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Clinical Applications and Evaluations of A Portable In-Shoe Plantar Pressure Monitoring and Biofeedback Gait System for Ambulation Training in Stroke Rehabilitation

The safety and scientific validity of this study is the responsibility of the study sponsor and investigators. Listing a study does not mean it has been evaluated by the U.S. Federal Government. Read our disclaimer for details. Identifier: NCT00167076
Recruitment Status : Unknown
Verified September 2005 by National Taiwan University Hospital.
Recruitment status was:  Active, not recruiting
First Posted : September 14, 2005
Last Update Posted : September 14, 2005
National Science Council, Taiwan
Information provided by:
National Taiwan University Hospital

Brief Summary:
The purposes of this paper were to determine whether walking speed affected gait parameters and force impulse in patients with stroke or not, and if the changes varied in various foot regions.

Condition or disease

Detailed Description:
Stroke patients often suffer from persistent physical, psychological, and motor dysfunction, which severely affect their independence in daily life. Therefore, restoration of independent ambulatory ability is one of the most important goals in stroke rehabilitation. To achieve such a goal, ambulation aids are important and necessary devices to assist their ambulatory ability or ambulation training. Whereas the use of ambulation assistive devices promotes early mobility and facilitates early restoration of function for these patients, improper or prolonged use of these devices may inevitably cause negative training effects, such as patients may become over-dependent upon the assistance offered by these devices. The formation of such dependence would hinder the progress of stroke patients to achieve the ultimate goal of independent walking without any assistive devices. To assess the influences of using ambulation assistive devices, it is therefore imperative that clinicians closely and subjectively evaluate the gait pattern and force production pattern of patients when they walk with ambulation aids. In addition, ambulation assistive devices equipped with device pressure feedback function can be used not only to assist in ambulating but also to monitor patient's level of dependence on devices. The device pressure feedback information can be used to train patients to gradually reduce their dependence on devices. To date, due to the limitations of conventional laboratory methods of gait analysis, the "multi-footed" gait patterns presented by stroke patients, when they are walking with ambulation aids, have not yet been studied with biomechanical analysis. Moreover, whether the use of ambulation assistive devices equipped with feedback function can effectively improve stroke patients' gait patterns or their ability to achieve independent walking remains unknown. Answers to both questions would provide important knowledge for clinicians to base upon in evaluating weight bearing symmetry between the two lower extremities in stroke patients and the training effects of using ambulation aids for these patients.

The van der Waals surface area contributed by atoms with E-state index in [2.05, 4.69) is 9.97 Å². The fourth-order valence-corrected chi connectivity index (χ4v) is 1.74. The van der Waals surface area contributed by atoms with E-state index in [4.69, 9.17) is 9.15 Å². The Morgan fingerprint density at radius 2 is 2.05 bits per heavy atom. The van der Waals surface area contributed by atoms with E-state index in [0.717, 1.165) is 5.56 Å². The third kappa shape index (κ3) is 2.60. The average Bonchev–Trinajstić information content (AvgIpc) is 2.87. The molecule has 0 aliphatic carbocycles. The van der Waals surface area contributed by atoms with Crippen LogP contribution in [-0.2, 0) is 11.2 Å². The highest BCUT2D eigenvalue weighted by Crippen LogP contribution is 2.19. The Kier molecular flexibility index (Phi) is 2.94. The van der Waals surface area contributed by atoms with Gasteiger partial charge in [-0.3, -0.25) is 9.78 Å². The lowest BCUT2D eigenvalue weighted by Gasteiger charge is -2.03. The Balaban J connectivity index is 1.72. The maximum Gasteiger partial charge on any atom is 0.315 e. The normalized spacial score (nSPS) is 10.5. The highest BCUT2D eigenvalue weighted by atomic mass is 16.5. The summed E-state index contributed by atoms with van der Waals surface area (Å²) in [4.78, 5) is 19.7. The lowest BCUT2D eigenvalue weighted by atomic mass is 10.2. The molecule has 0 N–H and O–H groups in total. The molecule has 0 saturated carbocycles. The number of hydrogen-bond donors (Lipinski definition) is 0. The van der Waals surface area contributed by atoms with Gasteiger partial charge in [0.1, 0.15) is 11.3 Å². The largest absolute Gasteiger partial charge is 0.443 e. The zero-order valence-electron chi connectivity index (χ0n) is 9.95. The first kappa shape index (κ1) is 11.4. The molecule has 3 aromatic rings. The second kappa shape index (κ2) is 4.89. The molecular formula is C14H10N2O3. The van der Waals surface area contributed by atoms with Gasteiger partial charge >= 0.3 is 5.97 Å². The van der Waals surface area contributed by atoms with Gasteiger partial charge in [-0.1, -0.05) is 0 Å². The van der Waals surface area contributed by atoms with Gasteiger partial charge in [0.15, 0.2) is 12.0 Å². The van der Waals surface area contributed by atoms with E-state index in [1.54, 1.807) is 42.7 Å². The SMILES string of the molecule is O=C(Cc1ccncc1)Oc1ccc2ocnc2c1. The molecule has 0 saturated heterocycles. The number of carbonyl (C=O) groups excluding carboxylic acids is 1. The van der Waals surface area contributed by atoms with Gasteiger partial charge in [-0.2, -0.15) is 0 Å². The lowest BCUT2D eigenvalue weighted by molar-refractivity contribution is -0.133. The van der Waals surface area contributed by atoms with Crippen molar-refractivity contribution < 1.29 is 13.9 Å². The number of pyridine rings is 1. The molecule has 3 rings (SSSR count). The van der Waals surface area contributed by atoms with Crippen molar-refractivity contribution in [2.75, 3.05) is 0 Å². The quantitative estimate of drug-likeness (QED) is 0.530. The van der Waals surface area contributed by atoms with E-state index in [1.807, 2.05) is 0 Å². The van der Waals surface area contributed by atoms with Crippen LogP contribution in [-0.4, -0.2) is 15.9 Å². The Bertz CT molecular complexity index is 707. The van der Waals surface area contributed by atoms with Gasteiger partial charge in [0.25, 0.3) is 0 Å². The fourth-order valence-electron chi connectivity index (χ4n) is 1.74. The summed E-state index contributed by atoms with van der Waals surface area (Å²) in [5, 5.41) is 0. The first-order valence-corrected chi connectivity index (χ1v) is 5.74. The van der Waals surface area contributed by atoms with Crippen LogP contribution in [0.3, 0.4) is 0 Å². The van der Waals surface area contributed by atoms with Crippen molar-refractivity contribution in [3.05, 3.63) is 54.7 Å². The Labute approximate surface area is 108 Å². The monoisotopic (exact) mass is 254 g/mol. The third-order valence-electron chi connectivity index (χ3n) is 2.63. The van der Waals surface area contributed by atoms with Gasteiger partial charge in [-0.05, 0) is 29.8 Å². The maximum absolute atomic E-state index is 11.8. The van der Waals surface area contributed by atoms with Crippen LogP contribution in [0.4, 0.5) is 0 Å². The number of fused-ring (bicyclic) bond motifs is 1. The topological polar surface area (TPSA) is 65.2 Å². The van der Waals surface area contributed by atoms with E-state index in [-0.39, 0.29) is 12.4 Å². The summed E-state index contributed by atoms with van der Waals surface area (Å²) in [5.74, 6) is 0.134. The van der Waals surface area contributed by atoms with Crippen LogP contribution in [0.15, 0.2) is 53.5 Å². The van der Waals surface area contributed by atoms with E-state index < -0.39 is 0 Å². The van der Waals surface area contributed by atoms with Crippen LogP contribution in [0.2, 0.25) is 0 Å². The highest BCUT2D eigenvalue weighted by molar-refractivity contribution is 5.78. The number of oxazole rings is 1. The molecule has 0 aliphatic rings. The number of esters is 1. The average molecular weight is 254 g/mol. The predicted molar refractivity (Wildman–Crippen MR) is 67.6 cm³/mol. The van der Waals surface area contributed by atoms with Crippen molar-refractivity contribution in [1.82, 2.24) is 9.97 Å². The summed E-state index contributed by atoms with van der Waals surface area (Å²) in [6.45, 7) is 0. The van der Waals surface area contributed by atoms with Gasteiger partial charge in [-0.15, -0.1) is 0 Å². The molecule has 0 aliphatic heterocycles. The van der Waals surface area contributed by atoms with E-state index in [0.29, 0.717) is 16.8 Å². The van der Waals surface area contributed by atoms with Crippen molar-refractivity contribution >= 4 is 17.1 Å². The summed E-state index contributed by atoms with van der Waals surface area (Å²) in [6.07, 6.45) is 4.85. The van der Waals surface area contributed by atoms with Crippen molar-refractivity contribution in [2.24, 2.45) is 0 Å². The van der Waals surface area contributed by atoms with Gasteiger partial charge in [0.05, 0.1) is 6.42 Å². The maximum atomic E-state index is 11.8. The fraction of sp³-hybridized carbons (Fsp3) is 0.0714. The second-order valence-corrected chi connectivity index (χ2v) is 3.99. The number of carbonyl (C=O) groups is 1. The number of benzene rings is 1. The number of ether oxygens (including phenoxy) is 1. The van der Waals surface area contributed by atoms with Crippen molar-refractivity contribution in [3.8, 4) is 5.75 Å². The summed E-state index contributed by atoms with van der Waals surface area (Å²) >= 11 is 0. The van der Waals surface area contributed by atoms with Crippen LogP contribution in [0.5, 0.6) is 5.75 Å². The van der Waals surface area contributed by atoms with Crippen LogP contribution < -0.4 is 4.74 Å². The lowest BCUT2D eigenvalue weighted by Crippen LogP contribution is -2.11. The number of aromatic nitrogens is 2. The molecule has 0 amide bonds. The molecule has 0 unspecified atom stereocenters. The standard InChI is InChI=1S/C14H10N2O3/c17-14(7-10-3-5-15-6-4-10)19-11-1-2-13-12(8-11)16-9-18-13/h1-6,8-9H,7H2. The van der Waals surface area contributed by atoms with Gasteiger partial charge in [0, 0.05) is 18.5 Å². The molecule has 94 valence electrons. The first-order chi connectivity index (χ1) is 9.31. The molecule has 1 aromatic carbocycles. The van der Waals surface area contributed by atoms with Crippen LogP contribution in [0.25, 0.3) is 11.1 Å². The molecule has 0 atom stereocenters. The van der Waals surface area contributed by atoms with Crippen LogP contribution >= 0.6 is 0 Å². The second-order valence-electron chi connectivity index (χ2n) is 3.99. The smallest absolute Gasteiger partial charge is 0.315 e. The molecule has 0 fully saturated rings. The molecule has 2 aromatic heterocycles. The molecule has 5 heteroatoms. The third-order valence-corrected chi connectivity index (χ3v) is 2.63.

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Study Type : Observational
Enrollment : 30 participants
Observational Model: Defined Population
Time Perspective: Prospective
Official Title: Clinical Applications and Evaluations of A Portable In-Shoe Plantar Pressure Monitoring and Biofeedback Gait System for Ambulation Training in Stroke Rehabilitation
Study Start Date : August 1999
Study Completion Date : July 2002

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Information from the National Library of Medicine

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Ages Eligible for Study:   40 Years to 75 Years   (Adult, Older Adult)
Sexes Eligible for Study:   All
Accepts Healthy Volunteers:   No

Inclusion Criteria:

  • between 40 and 75 years old
  • stroke confirmed by ICD-10-CM (including I60, I61, I62, I63, I67, and I63.9)
  • first stroke with single side hemiplegia and received acute treatment at NTUH
  • being willing to sign an informed consent approved by the Human Subjects Committee of the National Taiwan University Hospital
  • able to ambulate independently and continuously for 10 meters with regular cane

Excursion criteria:

  • having unstable vital sign, unconsciousness, or obvious cognitive, perception, and language impairment, and couldn't communicate with the experimenters
  • having other neurological diseases, or moderate to severe neuromuscular or musculoskeletal or cardiovascular disorders, or disorders from systematic diseases other than stroke

Information from the National Library of Medicine

To learn more about this study, you or your doctor may contact the study research staff using the contact information provided by the sponsor.

Please refer to this study by its identifier (NCT number): NCT00167076

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School and Graduate Institute of Physical Therapy College of Medicine, National Taiwan University
Taipei, Taiwan, 100
Sponsors and Collaborators
National Taiwan University Hospital
National Science Council, Taiwan
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Principal Investigator: Pei-Fang Tang, PhD National Taiwan University Hospital
Layout table for additonal information Identifier: NCT00167076    
Other Study ID Numbers: 56m2
First Posted: September 14, 2005    Key Record Dates
Last Update Posted: September 14, 2005
Last Verified: September 2005
Keywords provided by National Taiwan University Hospital:
Foot pressure
Walking speed
Additional relevant MeSH terms:
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Cerebrovascular Disorders
Brain Diseases
Central Nervous System Diseases
Nervous System Diseases
Vascular Diseases
Cardiovascular Diseases